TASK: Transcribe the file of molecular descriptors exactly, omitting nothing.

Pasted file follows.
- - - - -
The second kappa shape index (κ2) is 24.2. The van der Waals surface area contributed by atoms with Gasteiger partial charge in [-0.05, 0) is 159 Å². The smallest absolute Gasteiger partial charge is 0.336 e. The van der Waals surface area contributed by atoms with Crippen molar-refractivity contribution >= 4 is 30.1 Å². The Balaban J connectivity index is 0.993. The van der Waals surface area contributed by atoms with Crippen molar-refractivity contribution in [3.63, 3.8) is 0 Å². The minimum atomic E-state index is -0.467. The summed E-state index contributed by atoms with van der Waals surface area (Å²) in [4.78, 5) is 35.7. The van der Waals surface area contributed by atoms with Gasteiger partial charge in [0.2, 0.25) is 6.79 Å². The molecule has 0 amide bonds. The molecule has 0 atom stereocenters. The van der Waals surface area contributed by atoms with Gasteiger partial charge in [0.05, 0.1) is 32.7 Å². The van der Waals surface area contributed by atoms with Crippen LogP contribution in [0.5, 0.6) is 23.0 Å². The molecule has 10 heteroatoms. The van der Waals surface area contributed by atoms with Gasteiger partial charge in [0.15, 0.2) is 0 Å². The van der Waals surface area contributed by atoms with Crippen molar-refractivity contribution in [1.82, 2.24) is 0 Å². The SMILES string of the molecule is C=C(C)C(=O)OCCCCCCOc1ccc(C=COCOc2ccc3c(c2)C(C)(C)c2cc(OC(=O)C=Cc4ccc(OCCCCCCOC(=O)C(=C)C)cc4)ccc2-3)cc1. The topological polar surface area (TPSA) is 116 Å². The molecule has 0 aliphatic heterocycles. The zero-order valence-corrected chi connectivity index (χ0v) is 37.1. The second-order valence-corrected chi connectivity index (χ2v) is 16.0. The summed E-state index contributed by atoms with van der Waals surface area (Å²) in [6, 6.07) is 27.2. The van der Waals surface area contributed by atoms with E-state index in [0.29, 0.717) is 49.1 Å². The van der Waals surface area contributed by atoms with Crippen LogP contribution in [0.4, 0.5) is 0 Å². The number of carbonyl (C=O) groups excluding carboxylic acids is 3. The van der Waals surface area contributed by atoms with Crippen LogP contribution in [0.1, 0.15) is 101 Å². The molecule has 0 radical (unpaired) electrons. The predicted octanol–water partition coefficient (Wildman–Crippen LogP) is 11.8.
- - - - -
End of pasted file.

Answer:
The second kappa shape index (κ2) is 24.2. The van der Waals surface area contributed by atoms with Gasteiger partial charge in [-0.05, 0) is 159 Å². The smallest absolute Gasteiger partial charge is 0.336 e. The van der Waals surface area contributed by atoms with Crippen molar-refractivity contribution >= 4 is 30.1 Å². The Balaban J connectivity index is 0.993. The van der Waals surface area contributed by atoms with Crippen molar-refractivity contribution in [3.63, 3.8) is 0 Å². The minimum atomic E-state index is -0.467. The summed E-state index contributed by atoms with van der Waals surface area (Å²) in [4.78, 5) is 35.7. The van der Waals surface area contributed by atoms with Gasteiger partial charge in [0.2, 0.25) is 6.79 Å². The molecule has 0 amide bonds. The molecule has 0 atom stereocenters. The van der Waals surface area contributed by atoms with Gasteiger partial charge in [0.05, 0.1) is 32.7 Å². The van der Waals surface area contributed by atoms with Crippen LogP contribution in [0.5, 0.6) is 23.0 Å². The molecule has 10 heteroatoms. The van der Waals surface area contributed by atoms with Gasteiger partial charge in [0.15, 0.2) is 0 Å². The van der Waals surface area contributed by atoms with Crippen molar-refractivity contribution in [1.82, 2.24) is 0 Å². The SMILES string of the molecule is C=C(C)C(=O)OCCCCCCOc1ccc(C=COCOc2ccc3c(c2)C(C)(C)c2cc(OC(=O)C=Cc4ccc(OCCCCCCOC(=O)C(=C)C)cc4)ccc2-3)cc1. The topological polar surface area (TPSA) is 116 Å². The molecule has 0 aliphatic heterocycles. The zero-order valence-corrected chi connectivity index (χ0v) is 37.1. The second-order valence-corrected chi connectivity index (χ2v) is 16.0. The summed E-state index contributed by atoms with van der Waals surface area (Å²) in [6, 6.07) is 27.2. The van der Waals surface area contributed by atoms with E-state index in [0.29, 0.717) is 49.1 Å². The van der Waals surface area contributed by atoms with Crippen LogP contribution in [0.4, 0.5) is 0 Å². The number of carbonyl (C=O) groups excluding carboxylic acids is 3. The van der Waals surface area contributed by atoms with Crippen LogP contribution in [0.1, 0.15) is 101 Å². The molecule has 0 radical (unpaired) electrons. The predicted octanol–water partition coefficient (Wildman–Crippen LogP) is 11.8.